IRONDEQUOIT — In the parking lot of St. Josaphat’s Ukrainian Catholic Church the evening of Aug. 21, a woman exclaimed that she had just seen a star shoot across the sky.
Moments before, another type of star had just exited a church-hall reception in his honor — Cardinal Lubomyr Husar, leader of the world’s Ukrainian Catholics. Cardinal Husar, the primate of Lviv, Ukraine, has also been mentioned as a dark-horse candidate for the papacy by John L. Allen, Vatican correspondent for National Catholic Reporter.
The cardinal concelebrated the Divine Liturgy at St. Josaphat’s Aug. 21 with Bishop Matthew H. Clark and Bishop Basil H. Losten, head of the Ukrainian Catholic Eparchy of Stamford, Conn.
St. Josaphat’s is one of four Ukrainian Catholic parishes located within the boundaries of the Rochester Diocese; the others are St. Nicholas in Elmira Heights; Church of the Epiphany in Rochester; and Ss. Peter and Paul Church in Auburn. But instead of belonging to the local Roman-rite diocese they are members of the Stamford Eparchy, which comprises 54 parishes in five northeastern states.
Cardinal Husar has been a powerful advocate for his church, which was viciously persecuted by the Soviets during their rule of Ukraine. During his visit to St. Josaphat’s, he thanked the parish for its support of Catholics in Ukraine.
“We all have to stay together,” he said in his native tongue.
The cardinal fled Ukraine for the United States in the 1950s, and the church he now leads was driven underground by Soviet authorities who murdered or imprisoned Catholic clergy, religious and leaders. Indeed, St. Josaphat’s parishioners had vivid memories of the persecution suffered by the church in Ukraine. Ukrainian immigrant Maria Pawluk, now a member of the choir at St. Josaphat’s, noted that she had not enjoyed religious liberty in her homeland. She recalled her first liturgy in the United States in 1967.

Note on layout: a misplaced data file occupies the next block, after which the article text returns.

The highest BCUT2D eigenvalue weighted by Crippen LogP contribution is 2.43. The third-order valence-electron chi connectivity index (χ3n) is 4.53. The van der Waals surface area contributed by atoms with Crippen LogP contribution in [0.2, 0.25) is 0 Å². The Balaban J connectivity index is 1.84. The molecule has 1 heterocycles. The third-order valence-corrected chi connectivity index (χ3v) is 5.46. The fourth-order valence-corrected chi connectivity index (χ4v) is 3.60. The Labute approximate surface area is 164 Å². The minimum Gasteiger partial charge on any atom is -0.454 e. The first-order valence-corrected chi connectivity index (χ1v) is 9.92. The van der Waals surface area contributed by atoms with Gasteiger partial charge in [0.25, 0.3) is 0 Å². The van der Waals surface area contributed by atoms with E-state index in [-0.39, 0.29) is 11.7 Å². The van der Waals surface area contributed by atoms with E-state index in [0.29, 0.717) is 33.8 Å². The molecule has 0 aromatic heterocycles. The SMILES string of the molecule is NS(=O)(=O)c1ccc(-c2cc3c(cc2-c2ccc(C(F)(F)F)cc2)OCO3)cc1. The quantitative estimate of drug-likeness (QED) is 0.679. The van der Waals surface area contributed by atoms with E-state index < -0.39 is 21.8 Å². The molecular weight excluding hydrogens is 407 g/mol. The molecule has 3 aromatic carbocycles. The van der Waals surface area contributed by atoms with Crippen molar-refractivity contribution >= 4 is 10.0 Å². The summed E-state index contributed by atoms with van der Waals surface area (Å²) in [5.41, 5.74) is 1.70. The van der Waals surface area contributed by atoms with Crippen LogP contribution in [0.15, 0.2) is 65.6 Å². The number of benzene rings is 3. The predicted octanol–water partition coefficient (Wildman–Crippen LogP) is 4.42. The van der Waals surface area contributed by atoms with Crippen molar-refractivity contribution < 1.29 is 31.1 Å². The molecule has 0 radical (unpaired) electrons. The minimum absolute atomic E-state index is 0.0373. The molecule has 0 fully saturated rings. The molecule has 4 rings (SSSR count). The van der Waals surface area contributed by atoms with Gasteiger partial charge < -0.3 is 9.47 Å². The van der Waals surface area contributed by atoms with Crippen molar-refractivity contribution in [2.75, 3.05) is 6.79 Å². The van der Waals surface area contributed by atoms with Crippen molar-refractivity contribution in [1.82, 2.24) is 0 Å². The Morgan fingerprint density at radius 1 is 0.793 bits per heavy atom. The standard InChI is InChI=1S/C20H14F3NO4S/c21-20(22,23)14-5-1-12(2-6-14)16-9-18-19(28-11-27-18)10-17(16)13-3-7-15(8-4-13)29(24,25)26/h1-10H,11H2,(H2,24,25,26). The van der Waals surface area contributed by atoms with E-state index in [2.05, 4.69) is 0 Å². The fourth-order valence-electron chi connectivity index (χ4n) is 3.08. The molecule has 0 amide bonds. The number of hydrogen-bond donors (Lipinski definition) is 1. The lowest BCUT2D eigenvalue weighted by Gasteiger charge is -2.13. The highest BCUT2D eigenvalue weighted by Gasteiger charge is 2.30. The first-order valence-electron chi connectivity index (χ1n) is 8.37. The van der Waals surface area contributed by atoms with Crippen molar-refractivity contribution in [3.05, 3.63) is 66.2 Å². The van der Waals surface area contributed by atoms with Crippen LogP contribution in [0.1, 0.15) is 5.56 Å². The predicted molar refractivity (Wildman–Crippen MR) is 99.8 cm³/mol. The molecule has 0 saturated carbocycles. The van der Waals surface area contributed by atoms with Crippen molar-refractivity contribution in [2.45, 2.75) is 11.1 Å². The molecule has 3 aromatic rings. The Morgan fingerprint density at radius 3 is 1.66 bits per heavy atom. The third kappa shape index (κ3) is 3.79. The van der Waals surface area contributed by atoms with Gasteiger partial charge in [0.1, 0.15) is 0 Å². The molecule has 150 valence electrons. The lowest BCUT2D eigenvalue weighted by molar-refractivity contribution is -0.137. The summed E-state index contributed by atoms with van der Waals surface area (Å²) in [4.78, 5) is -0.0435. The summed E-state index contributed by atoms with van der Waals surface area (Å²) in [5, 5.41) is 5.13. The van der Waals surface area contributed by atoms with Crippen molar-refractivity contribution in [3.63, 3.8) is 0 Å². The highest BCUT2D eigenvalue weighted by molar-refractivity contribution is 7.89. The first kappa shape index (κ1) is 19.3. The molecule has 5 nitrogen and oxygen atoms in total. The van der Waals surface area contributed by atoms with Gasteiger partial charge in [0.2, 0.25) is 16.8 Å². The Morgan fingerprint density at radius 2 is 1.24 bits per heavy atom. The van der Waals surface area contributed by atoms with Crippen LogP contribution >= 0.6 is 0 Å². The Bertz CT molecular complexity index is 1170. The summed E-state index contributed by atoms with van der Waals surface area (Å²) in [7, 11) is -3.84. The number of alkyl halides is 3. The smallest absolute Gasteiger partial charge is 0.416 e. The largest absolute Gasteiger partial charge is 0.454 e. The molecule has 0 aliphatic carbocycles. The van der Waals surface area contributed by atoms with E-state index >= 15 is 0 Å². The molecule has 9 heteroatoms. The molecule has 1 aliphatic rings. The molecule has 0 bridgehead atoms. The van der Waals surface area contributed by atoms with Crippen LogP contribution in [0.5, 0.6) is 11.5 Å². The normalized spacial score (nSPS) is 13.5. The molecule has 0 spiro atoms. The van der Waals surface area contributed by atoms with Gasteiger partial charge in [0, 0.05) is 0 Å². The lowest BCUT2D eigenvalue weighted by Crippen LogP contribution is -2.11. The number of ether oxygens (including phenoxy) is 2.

“It was the first time in my life where I attended church with my mom, and it was the first time in my life I didn’t fear being arrested,” she said.
She said she enjoyed singing for the cardinal. “It was just the most festive Mass I’ve attended in my life,” Pawluk said.
The cardinal’s appearance at St. Josaphat’s was the first time since 1973 that a Ukrainian primate had visited the parish, according to the Very Rev. Kiril Angelov, pastor. The priest noted that he studied under Cardinal Husar when he was teaching in Rome, Italy, during the late 1970s.
“To welcome the head of your church is a very special occasion,” Rev. Angelov said. “We’re full of happiness.”
In addition to celebrating liturgy at St. Josaphat’s, the cardinal also conducted a prayer service at Ukrainian Catholic Church of the Epiphany in Rochester, and participated in a ceremony at Irondequoit’s Town Hall commemorating Ukraine’s 13th year of independence from Soviet rule.
The 72-year-old cardinal was apparently suffering from fatigue due to his recent travels in the northeastern United States, and had to forego being interviewed. Bishop Losten said the cardinal’s visit served two purposes — inspiring Ukrainian Catholics to keep the faith and encouraging them to contribute toward the construction of a $10 million cathedral in Kiev, Ukraine’s capital. The cathedral is being built in an area where there were no churches under communist rule, the bishop added.
Bishop Losten dismissed speculation about Cardinal Husar becoming a candidate for the papacy.
“The Holy Spirit works in delightful ways, and it’s going to be totally up to the Holy Spirit,” he said.
The bishop also addressed another issue that has arisen recently — the desire of Ukraine’s bishops to have a Ukrainian Catholic patriarchate formally recognized by the Vatican. Such a recognition would put the Ukrainian Catholic Church on the same footing as other Eastern Catholic patriarchates, such as the Melkite and Maronite churches, he said.
In letters posted on the Internet in early February, the heads of most of the world’s Orthodox churches voiced objections to the erection of a Catholic patriarchate in what they consider to be the “canonical territory” of the Russian Orthodox Church, according to a report from Catholic News Service. CNS also reported that Cardinal Husar had signed a document on behalf of Ukraine’s bishops, decrying Vatican dialogue with Orthodox leaders about the patriarchate issue without the input of Ukraine’s hierarchy. Some Vatican officials reportedly are concerned that a Ukrainian Catholic patriarchate might cause difficulty for Catholics in other parts of the former Soviet Union.
Bishop Losten said he believed the pope will eventually give formal approval to the Ukrainian patriarchate, however.